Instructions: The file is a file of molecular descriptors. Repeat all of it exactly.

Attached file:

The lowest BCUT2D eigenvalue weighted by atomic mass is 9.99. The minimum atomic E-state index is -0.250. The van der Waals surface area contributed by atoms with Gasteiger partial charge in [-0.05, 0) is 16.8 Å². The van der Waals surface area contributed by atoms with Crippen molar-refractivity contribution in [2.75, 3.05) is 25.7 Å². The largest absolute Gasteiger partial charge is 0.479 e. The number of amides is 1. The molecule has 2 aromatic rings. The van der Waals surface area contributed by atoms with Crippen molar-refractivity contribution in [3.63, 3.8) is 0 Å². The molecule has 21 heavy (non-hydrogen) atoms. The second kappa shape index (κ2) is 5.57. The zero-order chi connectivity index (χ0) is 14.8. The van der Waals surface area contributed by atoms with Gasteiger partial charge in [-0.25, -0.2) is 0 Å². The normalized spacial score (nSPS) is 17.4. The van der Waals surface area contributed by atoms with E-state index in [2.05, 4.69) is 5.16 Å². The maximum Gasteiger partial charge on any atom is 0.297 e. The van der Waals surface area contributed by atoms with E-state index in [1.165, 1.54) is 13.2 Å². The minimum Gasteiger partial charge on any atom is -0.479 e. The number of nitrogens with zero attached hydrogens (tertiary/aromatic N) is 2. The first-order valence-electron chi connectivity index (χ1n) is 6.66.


The lowest BCUT2D eigenvalue weighted by atomic mass is 9.99. The minimum atomic E-state index is -0.250. The van der Waals surface area contributed by atoms with Gasteiger partial charge in [-0.05, 0) is 16.8 Å². The van der Waals surface area contributed by atoms with Crippen molar-refractivity contribution in [2.75, 3.05) is 25.7 Å². The largest absolute Gasteiger partial charge is 0.479 e. The number of amides is 1. The molecule has 2 aromatic rings. The van der Waals surface area contributed by atoms with Crippen molar-refractivity contribution in [3.63, 3.8) is 0 Å². The molecule has 21 heavy (non-hydrogen) atoms. The second kappa shape index (κ2) is 5.57. The zero-order chi connectivity index (χ0) is 14.8. The van der Waals surface area contributed by atoms with Gasteiger partial charge in [-0.25, -0.2) is 0 Å². The normalized spacial score (nSPS) is 17.4. The van der Waals surface area contributed by atoms with E-state index in [2.05, 4.69) is 5.16 Å². The maximum Gasteiger partial charge on any atom is 0.297 e. The van der Waals surface area contributed by atoms with E-state index in [1.165, 1.54) is 13.2 Å². The minimum Gasteiger partial charge on any atom is -0.479 e. The number of nitrogens with zero attached hydrogens (tertiary/aromatic N) is 2. The first-order valence-electron chi connectivity index (χ1n) is 6.66.